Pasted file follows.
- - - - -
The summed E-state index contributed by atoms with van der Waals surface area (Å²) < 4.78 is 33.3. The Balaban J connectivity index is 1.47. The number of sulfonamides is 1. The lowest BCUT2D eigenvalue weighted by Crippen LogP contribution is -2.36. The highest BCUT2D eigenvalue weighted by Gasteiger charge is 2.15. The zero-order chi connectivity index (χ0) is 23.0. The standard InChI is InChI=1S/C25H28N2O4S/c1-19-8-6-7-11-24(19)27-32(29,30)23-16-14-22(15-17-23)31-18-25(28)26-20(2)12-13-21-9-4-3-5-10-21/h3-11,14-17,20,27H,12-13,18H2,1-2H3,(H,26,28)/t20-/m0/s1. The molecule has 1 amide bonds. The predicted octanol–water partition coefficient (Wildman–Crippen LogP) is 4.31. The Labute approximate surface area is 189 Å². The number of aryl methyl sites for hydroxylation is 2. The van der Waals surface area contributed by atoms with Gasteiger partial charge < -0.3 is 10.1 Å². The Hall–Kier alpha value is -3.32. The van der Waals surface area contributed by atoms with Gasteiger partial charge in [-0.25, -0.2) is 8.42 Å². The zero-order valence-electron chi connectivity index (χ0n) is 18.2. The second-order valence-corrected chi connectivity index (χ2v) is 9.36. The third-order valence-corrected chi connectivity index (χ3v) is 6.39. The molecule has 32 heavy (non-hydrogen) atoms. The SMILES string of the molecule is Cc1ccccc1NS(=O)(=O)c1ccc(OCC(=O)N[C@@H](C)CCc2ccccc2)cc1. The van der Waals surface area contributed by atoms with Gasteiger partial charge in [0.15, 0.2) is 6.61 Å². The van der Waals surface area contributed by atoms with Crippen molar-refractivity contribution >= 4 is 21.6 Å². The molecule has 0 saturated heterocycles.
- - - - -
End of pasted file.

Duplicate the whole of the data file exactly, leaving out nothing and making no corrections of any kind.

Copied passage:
The summed E-state index contributed by atoms with van der Waals surface area (Å²) < 4.78 is 33.3. The Balaban J connectivity index is 1.47. The number of sulfonamides is 1. The lowest BCUT2D eigenvalue weighted by Crippen LogP contribution is -2.36. The highest BCUT2D eigenvalue weighted by Gasteiger charge is 2.15. The zero-order chi connectivity index (χ0) is 23.0. The standard InChI is InChI=1S/C25H28N2O4S/c1-19-8-6-7-11-24(19)27-32(29,30)23-16-14-22(15-17-23)31-18-25(28)26-20(2)12-13-21-9-4-3-5-10-21/h3-11,14-17,20,27H,12-13,18H2,1-2H3,(H,26,28)/t20-/m0/s1. The molecule has 1 amide bonds. The predicted octanol–water partition coefficient (Wildman–Crippen LogP) is 4.31. The Labute approximate surface area is 189 Å². The number of aryl methyl sites for hydroxylation is 2. The van der Waals surface area contributed by atoms with Gasteiger partial charge < -0.3 is 10.1 Å². The Hall–Kier alpha value is -3.32. The van der Waals surface area contributed by atoms with Gasteiger partial charge in [-0.25, -0.2) is 8.42 Å². The zero-order valence-electron chi connectivity index (χ0n) is 18.2. The second-order valence-corrected chi connectivity index (χ2v) is 9.36. The third-order valence-corrected chi connectivity index (χ3v) is 6.39. The molecule has 32 heavy (non-hydrogen) atoms. The SMILES string of the molecule is Cc1ccccc1NS(=O)(=O)c1ccc(OCC(=O)N[C@@H](C)CCc2ccccc2)cc1. The van der Waals surface area contributed by atoms with Gasteiger partial charge in [0.15, 0.2) is 6.61 Å². The van der Waals surface area contributed by atoms with Crippen molar-refractivity contribution >= 4 is 21.6 Å². The molecule has 0 saturated heterocycles.